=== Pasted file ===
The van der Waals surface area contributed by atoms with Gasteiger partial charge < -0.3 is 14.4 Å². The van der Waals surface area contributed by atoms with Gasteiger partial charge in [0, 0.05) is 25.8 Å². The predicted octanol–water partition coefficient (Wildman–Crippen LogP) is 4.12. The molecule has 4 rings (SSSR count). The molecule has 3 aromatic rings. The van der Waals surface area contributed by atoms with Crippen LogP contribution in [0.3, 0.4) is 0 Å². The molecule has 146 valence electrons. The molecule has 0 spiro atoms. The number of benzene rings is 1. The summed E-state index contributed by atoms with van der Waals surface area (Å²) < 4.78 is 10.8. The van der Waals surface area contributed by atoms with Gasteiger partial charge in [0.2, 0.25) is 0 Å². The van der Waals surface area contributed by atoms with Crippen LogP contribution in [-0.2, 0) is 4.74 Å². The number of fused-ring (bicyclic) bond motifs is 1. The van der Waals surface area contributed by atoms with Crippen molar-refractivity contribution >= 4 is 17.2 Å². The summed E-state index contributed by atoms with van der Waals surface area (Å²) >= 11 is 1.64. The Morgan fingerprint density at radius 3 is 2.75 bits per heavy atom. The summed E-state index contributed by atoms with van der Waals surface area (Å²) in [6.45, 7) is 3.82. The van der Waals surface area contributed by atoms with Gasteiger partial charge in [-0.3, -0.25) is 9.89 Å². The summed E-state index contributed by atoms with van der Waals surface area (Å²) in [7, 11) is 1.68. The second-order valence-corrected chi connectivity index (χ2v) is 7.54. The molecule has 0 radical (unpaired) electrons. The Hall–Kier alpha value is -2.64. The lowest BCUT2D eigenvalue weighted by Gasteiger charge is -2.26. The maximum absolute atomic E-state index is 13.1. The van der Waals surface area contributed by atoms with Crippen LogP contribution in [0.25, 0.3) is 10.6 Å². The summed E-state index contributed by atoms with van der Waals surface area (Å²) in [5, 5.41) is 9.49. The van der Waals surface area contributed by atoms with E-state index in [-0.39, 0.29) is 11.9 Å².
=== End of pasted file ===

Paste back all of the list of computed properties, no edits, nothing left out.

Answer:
The van der Waals surface area contributed by atoms with Gasteiger partial charge < -0.3 is 14.4 Å². The van der Waals surface area contributed by atoms with Gasteiger partial charge in [0, 0.05) is 25.8 Å². The predicted octanol–water partition coefficient (Wildman–Crippen LogP) is 4.12. The molecule has 4 rings (SSSR count). The molecule has 3 aromatic rings. The van der Waals surface area contributed by atoms with Crippen LogP contribution in [0.3, 0.4) is 0 Å². The molecule has 146 valence electrons. The molecule has 0 spiro atoms. The number of benzene rings is 1. The summed E-state index contributed by atoms with van der Waals surface area (Å²) < 4.78 is 10.8. The van der Waals surface area contributed by atoms with Gasteiger partial charge in [0.2, 0.25) is 0 Å². The van der Waals surface area contributed by atoms with Crippen LogP contribution in [-0.2, 0) is 4.74 Å². The number of fused-ring (bicyclic) bond motifs is 1. The van der Waals surface area contributed by atoms with Crippen molar-refractivity contribution >= 4 is 17.2 Å². The summed E-state index contributed by atoms with van der Waals surface area (Å²) >= 11 is 1.64. The Morgan fingerprint density at radius 3 is 2.75 bits per heavy atom. The summed E-state index contributed by atoms with van der Waals surface area (Å²) in [6.45, 7) is 3.82. The van der Waals surface area contributed by atoms with Gasteiger partial charge in [-0.3, -0.25) is 9.89 Å². The summed E-state index contributed by atoms with van der Waals surface area (Å²) in [7, 11) is 1.68. The second-order valence-corrected chi connectivity index (χ2v) is 7.54. The molecule has 0 radical (unpaired) electrons. The Hall–Kier alpha value is -2.64. The lowest BCUT2D eigenvalue weighted by Gasteiger charge is -2.26. The maximum absolute atomic E-state index is 13.1. The van der Waals surface area contributed by atoms with Crippen LogP contribution in [0.25, 0.3) is 10.6 Å². The summed E-state index contributed by atoms with van der Waals surface area (Å²) in [5, 5.41) is 9.49. The van der Waals surface area contributed by atoms with E-state index in [-0.39, 0.29) is 11.9 Å².